The media are starting to make a thing of the Irish Bishops's suggestion that should the gay marriage referendum be passed, the Catholic Church here may no longer carry out the civil aspects of weddings, The reason for this, as stated by the Bishops in 2013, will simply be the differing views of marriage held by Church and the State. The Irish Times refers to it as a threat, no doubt trying to paint the Church as the bad guy holding a gun over the heads of those in favour of the referendum. It is not a threat, it is an honest recognition of a serious rift and an abyss that cannot be bridged and so instead of limping along in denial, the Church will conduct her own affairs and let the State conduct theirs. Nor is it a matter of signing a form, as the Irish Times inaccurately suggests: it is about a priest serving as a solemniser of a civil marriage. This cannot continue should things change. If I may remodel a famous quote: If you're not in Kansas anymore, then do not expect things to stay the same... All will be changed utterly, as Yeats wisely wrote....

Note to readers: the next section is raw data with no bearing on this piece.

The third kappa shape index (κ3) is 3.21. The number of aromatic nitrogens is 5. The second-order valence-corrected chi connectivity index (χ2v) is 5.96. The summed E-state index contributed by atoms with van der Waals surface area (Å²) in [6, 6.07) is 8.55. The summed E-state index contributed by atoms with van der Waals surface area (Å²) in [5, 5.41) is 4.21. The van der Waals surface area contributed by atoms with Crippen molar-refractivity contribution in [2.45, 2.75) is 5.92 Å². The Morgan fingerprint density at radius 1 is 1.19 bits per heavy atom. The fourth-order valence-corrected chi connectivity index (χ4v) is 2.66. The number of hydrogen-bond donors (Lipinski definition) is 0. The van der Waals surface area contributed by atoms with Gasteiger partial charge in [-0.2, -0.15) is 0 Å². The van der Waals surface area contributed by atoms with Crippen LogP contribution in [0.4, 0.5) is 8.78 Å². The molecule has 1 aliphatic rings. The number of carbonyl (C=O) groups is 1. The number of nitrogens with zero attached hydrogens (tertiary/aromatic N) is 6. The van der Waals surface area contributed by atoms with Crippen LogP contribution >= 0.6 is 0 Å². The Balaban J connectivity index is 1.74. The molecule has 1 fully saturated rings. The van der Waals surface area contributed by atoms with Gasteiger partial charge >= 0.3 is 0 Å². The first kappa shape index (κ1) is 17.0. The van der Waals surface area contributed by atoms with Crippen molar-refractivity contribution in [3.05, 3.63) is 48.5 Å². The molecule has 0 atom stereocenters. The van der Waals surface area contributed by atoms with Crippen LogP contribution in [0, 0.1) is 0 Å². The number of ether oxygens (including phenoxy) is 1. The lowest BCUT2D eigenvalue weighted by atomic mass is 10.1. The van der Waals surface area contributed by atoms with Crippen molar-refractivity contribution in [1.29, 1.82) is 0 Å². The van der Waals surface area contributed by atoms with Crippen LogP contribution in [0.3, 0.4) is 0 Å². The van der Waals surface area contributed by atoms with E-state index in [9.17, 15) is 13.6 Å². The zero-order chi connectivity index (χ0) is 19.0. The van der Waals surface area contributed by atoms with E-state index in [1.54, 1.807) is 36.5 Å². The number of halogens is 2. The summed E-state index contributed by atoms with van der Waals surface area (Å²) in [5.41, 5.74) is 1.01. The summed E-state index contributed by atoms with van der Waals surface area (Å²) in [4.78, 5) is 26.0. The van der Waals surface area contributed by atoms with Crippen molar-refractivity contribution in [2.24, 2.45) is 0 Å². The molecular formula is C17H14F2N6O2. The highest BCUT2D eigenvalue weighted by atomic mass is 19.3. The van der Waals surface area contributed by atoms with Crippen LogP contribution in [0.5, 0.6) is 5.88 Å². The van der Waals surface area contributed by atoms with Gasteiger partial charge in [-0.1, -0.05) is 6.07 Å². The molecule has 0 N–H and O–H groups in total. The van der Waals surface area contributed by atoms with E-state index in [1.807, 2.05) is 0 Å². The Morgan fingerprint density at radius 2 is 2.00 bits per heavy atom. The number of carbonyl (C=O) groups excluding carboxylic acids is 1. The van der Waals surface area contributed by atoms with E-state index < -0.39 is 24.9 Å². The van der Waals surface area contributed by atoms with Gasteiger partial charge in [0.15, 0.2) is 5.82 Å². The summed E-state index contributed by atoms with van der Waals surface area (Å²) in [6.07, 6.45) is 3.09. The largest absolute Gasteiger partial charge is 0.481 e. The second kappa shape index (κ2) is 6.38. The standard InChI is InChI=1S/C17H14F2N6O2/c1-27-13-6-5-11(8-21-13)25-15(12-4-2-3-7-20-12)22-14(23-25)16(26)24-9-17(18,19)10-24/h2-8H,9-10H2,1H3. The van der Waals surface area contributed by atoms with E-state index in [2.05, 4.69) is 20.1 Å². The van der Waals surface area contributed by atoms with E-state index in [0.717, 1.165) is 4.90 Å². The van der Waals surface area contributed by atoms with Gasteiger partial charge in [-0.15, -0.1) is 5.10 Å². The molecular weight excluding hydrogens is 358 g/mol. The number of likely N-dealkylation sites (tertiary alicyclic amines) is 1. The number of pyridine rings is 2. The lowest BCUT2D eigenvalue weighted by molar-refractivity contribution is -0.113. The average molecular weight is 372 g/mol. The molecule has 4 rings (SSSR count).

Of course should this happen you can expect the media to launch an attack on the Church. We will hear of lots of poor couples in a quandary, put out, having to spend more money and make arrangements in now over-crowded registry offices to solemnise a civil marriage on top of a religious one. We will probably not hear about how many countries in Europe already have separation of religious and civil weddings and no one gets upset, they just accept it and get on with it: they have the civil wedding first and then head straight to the Church for the sacramental wedding. That's what will happen in Ireland should the Bishops stick to their proposal if the referendum is passed.
This decision by the Bishops might also stave off attempts by some to force the Church to conduct gay marriages. I can see some sort of challenge emerging if the referendum is passed, a priest or minister who refuses to carry out a gay wedding being sued under equality legislation and the new position of the Constitution. In a conversation yesterday with friends it was suggested this would never happen since we have freedom of religion, however as we have seen equality legislation tends to overrule all other rights and freedoms nowadays, including religious freedom, so I would not be so optimistic. If we no longer carry out the civil aspects of marriage, the State may well no longer recognise Catholic marriages and so a case against the Church may not be able to proceed. But we shall see.
That said, it all depends on the outcome of the referendum, and given the serious issues which will arise should it be passed - not only for the Church, but for families and children, a no vote is not only prudent but better.